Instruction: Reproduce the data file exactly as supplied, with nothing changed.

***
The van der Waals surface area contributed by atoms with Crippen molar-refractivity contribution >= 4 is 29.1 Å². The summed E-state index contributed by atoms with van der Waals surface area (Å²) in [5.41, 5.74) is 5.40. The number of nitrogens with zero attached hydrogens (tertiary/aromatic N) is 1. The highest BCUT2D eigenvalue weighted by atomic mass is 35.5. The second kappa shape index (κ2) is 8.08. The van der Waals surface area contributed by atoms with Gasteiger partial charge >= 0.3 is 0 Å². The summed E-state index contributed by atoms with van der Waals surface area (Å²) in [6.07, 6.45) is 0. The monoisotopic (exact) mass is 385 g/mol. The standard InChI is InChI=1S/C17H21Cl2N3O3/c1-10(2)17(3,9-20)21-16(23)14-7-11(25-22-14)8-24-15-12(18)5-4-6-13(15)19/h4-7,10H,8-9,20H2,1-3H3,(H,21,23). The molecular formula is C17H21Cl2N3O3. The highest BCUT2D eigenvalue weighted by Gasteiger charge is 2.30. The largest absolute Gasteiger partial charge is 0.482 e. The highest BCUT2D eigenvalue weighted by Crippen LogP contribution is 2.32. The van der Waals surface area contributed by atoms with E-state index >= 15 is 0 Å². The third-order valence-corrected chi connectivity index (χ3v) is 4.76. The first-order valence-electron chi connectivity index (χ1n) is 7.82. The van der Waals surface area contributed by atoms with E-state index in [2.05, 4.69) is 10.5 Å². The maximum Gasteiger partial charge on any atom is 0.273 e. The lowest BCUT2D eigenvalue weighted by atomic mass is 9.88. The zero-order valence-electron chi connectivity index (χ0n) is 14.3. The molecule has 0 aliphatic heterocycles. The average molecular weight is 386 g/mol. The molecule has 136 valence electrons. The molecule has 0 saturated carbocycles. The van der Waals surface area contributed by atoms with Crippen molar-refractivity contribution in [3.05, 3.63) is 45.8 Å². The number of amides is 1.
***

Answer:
The van der Waals surface area contributed by atoms with Crippen molar-refractivity contribution >= 4 is 29.1 Å². The summed E-state index contributed by atoms with van der Waals surface area (Å²) in [5.41, 5.74) is 5.40. The number of nitrogens with zero attached hydrogens (tertiary/aromatic N) is 1. The highest BCUT2D eigenvalue weighted by atomic mass is 35.5. The second kappa shape index (κ2) is 8.08. The van der Waals surface area contributed by atoms with Gasteiger partial charge >= 0.3 is 0 Å². The summed E-state index contributed by atoms with van der Waals surface area (Å²) in [6.07, 6.45) is 0. The monoisotopic (exact) mass is 385 g/mol. The standard InChI is InChI=1S/C17H21Cl2N3O3/c1-10(2)17(3,9-20)21-16(23)14-7-11(25-22-14)8-24-15-12(18)5-4-6-13(15)19/h4-7,10H,8-9,20H2,1-3H3,(H,21,23). The molecular formula is C17H21Cl2N3O3. The highest BCUT2D eigenvalue weighted by Gasteiger charge is 2.30. The largest absolute Gasteiger partial charge is 0.482 e. The highest BCUT2D eigenvalue weighted by Crippen LogP contribution is 2.32. The van der Waals surface area contributed by atoms with E-state index >= 15 is 0 Å². The third-order valence-corrected chi connectivity index (χ3v) is 4.76. The first-order valence-electron chi connectivity index (χ1n) is 7.82. The van der Waals surface area contributed by atoms with E-state index in [2.05, 4.69) is 10.5 Å². The maximum Gasteiger partial charge on any atom is 0.273 e. The lowest BCUT2D eigenvalue weighted by atomic mass is 9.88. The zero-order valence-electron chi connectivity index (χ0n) is 14.3. The molecule has 0 aliphatic heterocycles. The average molecular weight is 386 g/mol. The molecule has 136 valence electrons. The molecule has 0 saturated carbocycles. The van der Waals surface area contributed by atoms with Crippen molar-refractivity contribution in [3.05, 3.63) is 45.8 Å². The number of amides is 1.